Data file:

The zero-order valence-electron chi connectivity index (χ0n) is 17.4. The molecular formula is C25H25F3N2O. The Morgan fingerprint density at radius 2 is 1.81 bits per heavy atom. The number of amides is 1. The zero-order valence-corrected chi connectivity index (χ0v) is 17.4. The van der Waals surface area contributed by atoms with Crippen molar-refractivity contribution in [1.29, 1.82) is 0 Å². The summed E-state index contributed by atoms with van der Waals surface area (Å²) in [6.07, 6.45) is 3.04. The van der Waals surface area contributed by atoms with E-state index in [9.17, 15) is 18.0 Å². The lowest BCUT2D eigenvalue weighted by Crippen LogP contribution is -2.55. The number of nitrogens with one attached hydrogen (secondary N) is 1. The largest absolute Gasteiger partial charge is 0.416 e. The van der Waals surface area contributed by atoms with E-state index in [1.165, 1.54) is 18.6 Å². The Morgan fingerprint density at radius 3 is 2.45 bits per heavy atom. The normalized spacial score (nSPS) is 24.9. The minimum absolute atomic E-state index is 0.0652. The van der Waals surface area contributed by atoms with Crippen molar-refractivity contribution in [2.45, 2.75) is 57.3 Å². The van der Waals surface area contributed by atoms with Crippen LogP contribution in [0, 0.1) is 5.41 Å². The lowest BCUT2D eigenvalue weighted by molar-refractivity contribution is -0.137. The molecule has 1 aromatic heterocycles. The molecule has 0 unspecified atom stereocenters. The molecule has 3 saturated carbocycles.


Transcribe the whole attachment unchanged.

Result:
The zero-order valence-electron chi connectivity index (χ0n) is 17.4. The molecular formula is C25H25F3N2O. The Morgan fingerprint density at radius 2 is 1.81 bits per heavy atom. The number of amides is 1. The zero-order valence-corrected chi connectivity index (χ0v) is 17.4. The van der Waals surface area contributed by atoms with Crippen molar-refractivity contribution in [1.29, 1.82) is 0 Å². The summed E-state index contributed by atoms with van der Waals surface area (Å²) in [6.07, 6.45) is 3.04. The van der Waals surface area contributed by atoms with E-state index in [9.17, 15) is 18.0 Å². The lowest BCUT2D eigenvalue weighted by Crippen LogP contribution is -2.55. The number of nitrogens with one attached hydrogen (secondary N) is 1. The largest absolute Gasteiger partial charge is 0.416 e. The van der Waals surface area contributed by atoms with E-state index in [1.165, 1.54) is 18.6 Å². The Morgan fingerprint density at radius 3 is 2.45 bits per heavy atom. The normalized spacial score (nSPS) is 24.9. The minimum absolute atomic E-state index is 0.0652. The van der Waals surface area contributed by atoms with Crippen molar-refractivity contribution in [2.45, 2.75) is 57.3 Å². The van der Waals surface area contributed by atoms with Crippen LogP contribution in [0, 0.1) is 5.41 Å². The lowest BCUT2D eigenvalue weighted by molar-refractivity contribution is -0.137. The molecule has 1 aromatic heterocycles. The molecule has 0 unspecified atom stereocenters. The molecule has 3 saturated carbocycles.